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Emirates Lit Fest: Why I wrote a book on modest fashion

Emirates Lit Fest: Why I wrote a book on modest fashion

“Modest fashion.” It’s a pairing of words that has become immensely popular in the Middle East, where cultural dress codes call for conservative attire. But the movement has also gained surprising momentum in the Western part of the world, where modesty hasn’t typically been a design concern among mainstream fashion brands. American, French and Italian labels are instead known to bare a fair amount of skin, rather than cover it up, on catwalks.

But an upheaval of sorts is underway, as more designers are catering to perceived Muslim spending power, and championing both conservative cuts and cultural diversity. The sight of Halima Aden, a Somali, hijab-wearing model at New York Fashion Week in 2017, was not only groundbreaking, but one of the many catalysts of the now-global modest fashion movement in our midst.

As a fashion journalist with a keen interest in clothing that’s conservative yet stylish, I’ve been privileged to cover this ongoing style revolution over the past few years. But newspapers have tight word counts, and there’s always so much more to say on the subject than space allows. There are the many cultural and religious factors to discuss, different interpretations of modesty to shed light on, various designers to highlight and multitude of modest fashion bloggers to include, not to mention the controversial questions that are being raised by both traditionalists and liberals alike — like: “How can fashion be modest and hijab-friendly, if fashion trends intend to attract attention, while covering your head is meant to signify a veil of privacy?” “Does modest fashion promote gender inequality and patriarchy?” “Are women who don’t shop from this retail category thereby labelled ‘immodest’?”

The cover of Lodi';s book ';Modesty: A Fashion Paradox';.

These are questions I could sometimes touch on as a journalist, but never delve into quite deeply enough. They’re also questions that inspired my publisher, Archna, of London-based Neem Tree Press, to reach out to me with the opportunity that every journalist dreams of — to write an entire book dedicated to a subject I had found myself so passionate about.

The time frame was key. Modest fashion had become a hot topic in the media, and it was crucial to get the book out while that was still the case. Dedication, efficiency and a whole lot of earl grey tea got me through the following months, as I scrambled to interview modest fashion designers, bloggers and entrepreneurs across the globe, building on the research I had already amassed while working as a journalist and stylist.

I travelled to Turkey to attend Istanbul Modest Fashion Week organised by leading Turkish eCommerce platform Modanisa, where I had the opportunity to meet and interview Aden.

Left to right fashion designer Safiya Abdallah, fashion blogger Sameera Hussain, fashion blogger Saira Arshad, graphic designer Rihab Nubi, brand ambassador Maha Gorton and fashion blogger Nabilah Kariem-1580820952753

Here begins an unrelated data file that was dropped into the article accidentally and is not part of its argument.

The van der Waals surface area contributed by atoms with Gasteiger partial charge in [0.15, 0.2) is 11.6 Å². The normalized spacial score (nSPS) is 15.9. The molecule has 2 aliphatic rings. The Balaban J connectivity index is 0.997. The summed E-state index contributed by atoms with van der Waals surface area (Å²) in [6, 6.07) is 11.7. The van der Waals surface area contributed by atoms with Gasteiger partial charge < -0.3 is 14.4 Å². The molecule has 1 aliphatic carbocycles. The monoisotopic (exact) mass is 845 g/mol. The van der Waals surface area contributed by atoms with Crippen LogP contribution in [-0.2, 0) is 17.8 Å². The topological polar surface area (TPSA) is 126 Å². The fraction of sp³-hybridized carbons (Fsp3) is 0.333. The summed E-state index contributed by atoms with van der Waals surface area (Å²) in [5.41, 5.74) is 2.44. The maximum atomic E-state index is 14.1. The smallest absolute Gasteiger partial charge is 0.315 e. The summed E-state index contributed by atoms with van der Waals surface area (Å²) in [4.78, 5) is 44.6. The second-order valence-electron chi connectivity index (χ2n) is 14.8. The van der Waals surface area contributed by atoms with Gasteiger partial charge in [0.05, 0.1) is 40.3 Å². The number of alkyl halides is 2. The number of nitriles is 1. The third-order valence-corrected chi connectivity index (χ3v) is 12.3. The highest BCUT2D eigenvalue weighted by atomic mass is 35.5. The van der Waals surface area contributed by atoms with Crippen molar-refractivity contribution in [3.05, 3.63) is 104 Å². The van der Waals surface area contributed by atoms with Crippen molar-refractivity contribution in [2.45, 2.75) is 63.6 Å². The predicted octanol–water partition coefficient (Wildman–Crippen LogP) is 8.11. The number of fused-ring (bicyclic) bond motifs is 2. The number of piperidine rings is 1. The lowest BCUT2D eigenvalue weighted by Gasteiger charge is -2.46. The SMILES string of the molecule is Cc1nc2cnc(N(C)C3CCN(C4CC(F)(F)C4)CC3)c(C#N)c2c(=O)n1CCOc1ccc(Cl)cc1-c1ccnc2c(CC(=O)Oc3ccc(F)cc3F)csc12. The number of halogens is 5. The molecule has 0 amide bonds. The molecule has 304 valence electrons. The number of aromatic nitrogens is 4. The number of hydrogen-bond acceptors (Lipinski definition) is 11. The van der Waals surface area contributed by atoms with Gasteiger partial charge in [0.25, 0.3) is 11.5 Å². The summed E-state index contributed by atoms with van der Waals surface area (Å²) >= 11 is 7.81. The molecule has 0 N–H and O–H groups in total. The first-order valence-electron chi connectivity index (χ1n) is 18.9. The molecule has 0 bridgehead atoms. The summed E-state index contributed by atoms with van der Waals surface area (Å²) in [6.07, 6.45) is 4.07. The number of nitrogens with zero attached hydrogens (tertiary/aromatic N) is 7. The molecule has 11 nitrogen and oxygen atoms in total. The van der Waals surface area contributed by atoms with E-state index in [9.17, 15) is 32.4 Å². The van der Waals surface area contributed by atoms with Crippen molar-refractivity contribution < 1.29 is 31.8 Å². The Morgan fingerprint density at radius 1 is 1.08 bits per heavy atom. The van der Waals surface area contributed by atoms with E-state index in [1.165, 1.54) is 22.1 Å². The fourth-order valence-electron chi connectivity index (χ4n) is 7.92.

A number of women from around the world feature in Lodi';s book, including, from left to right: fashion designer Safiya Abdallah, fashion blogger Sameera Hussain, fashion blogger Saira Arshad, graphic designer Rihab Nubi, brand ambassador Maha Gorton and fashion blogger Nabilah Kariem.

During Dubai Modest Fashion Week, hosted by Think Fashion, in Dubai, I met with a cheery, charismatic Apostolic Christian blogger, Alexa Sue-Anne Dudley, who flew to the UAE to celebrate this multi-faith movement. I spent a day shooting with a group of six inspirational women: Rihab Nubi, Maha Gorton, Sameera Hussain, Saira Arshad Nabilah Kariem and Safiya Abdallah, who embody everything about the modest fashion movement: confidence, diversity, entrepreneurial spirit and a spectrum of different personal styles and approaches to covering their bodies.

I chatted with London-based Mariah Idrissi, the world’s first hijabi model to land a global fashion campaign, over cappuccinos at Tania’s Teahouse, where she revealed her own views about the industry. Later, an image from her shoot with US-based Hijab In Style magazine, was selected as the book’s cover. Showcasing Idrissi dressed in a fuchsia power suit by Turkish label Gizia, punchy Louis Vuitton accessories and an elegantly-draped headscarf to finish, it encapsulated one of the key messages of the book: that the modest fashion movement is bold, upbeat and being driven by millennial Muslims.

From left, fashion designer Safiya Abdallah, brand ambassador Maha Gorton and fashion blogger Nabilah Kariem.

A year and a half after my first meeting with Neem Tree Press, we’re about to launch ‘Modesty: A Fashion Paradox’ at the Emirates Literature Festival, a month before it launches in the rest of the world. Packed with personal insights, interviews with key players in the industry and striking photographs, the book offers a comprehensive look into the world of modest fashion — a retail category that’s growing stronger by the day.

— Hafsa Lodi is a Dubai-based fashion journalist. She will be part of a panel discussion on February 7 at the Emirates Airline Festival of Literature to discuss her book. The panel will also feature the CEO of The Modist Ghizlan Guenez and hijabi model Mariah Idrissi. Entry is free but registration is essential on emirateslitfest.com. Event starts at 6pm.